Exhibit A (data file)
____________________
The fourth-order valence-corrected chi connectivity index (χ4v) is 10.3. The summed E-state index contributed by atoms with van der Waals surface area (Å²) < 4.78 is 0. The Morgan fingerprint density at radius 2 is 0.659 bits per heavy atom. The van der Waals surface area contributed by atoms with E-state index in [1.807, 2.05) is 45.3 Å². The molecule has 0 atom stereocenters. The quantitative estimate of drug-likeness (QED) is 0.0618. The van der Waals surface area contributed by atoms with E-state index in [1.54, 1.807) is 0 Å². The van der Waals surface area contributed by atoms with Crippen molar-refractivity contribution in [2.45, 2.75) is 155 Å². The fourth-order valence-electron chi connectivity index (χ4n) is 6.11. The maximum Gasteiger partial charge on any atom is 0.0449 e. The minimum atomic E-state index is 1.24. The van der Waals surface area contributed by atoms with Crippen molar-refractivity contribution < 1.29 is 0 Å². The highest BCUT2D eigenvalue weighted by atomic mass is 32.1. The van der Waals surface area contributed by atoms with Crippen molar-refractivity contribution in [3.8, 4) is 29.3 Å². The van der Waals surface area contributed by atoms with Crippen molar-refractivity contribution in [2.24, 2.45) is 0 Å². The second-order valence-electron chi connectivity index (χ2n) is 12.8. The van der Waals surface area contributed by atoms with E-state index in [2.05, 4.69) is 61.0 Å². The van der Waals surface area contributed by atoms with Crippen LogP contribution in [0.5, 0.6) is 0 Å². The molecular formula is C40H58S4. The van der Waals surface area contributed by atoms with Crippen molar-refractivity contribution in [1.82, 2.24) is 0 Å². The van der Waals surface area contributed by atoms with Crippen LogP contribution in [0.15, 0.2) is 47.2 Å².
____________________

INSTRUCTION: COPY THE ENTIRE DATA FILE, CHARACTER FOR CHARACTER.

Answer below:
The fourth-order valence-corrected chi connectivity index (χ4v) is 10.3. The summed E-state index contributed by atoms with van der Waals surface area (Å²) < 4.78 is 0. The Morgan fingerprint density at radius 2 is 0.659 bits per heavy atom. The van der Waals surface area contributed by atoms with E-state index in [1.807, 2.05) is 45.3 Å². The molecule has 0 atom stereocenters. The quantitative estimate of drug-likeness (QED) is 0.0618. The van der Waals surface area contributed by atoms with E-state index in [1.54, 1.807) is 0 Å². The van der Waals surface area contributed by atoms with Crippen molar-refractivity contribution in [2.45, 2.75) is 155 Å². The fourth-order valence-electron chi connectivity index (χ4n) is 6.11. The maximum Gasteiger partial charge on any atom is 0.0449 e. The minimum atomic E-state index is 1.24. The van der Waals surface area contributed by atoms with Crippen molar-refractivity contribution < 1.29 is 0 Å². The highest BCUT2D eigenvalue weighted by atomic mass is 32.1. The van der Waals surface area contributed by atoms with Crippen molar-refractivity contribution in [3.8, 4) is 29.3 Å². The van der Waals surface area contributed by atoms with Crippen molar-refractivity contribution in [2.24, 2.45) is 0 Å². The second-order valence-electron chi connectivity index (χ2n) is 12.8. The van der Waals surface area contributed by atoms with E-state index in [2.05, 4.69) is 61.0 Å². The van der Waals surface area contributed by atoms with Crippen LogP contribution in [0.5, 0.6) is 0 Å². The molecular formula is C40H58S4. The van der Waals surface area contributed by atoms with Crippen molar-refractivity contribution in [1.82, 2.24) is 0 Å². The van der Waals surface area contributed by atoms with Crippen LogP contribution in [0.15, 0.2) is 47.2 Å².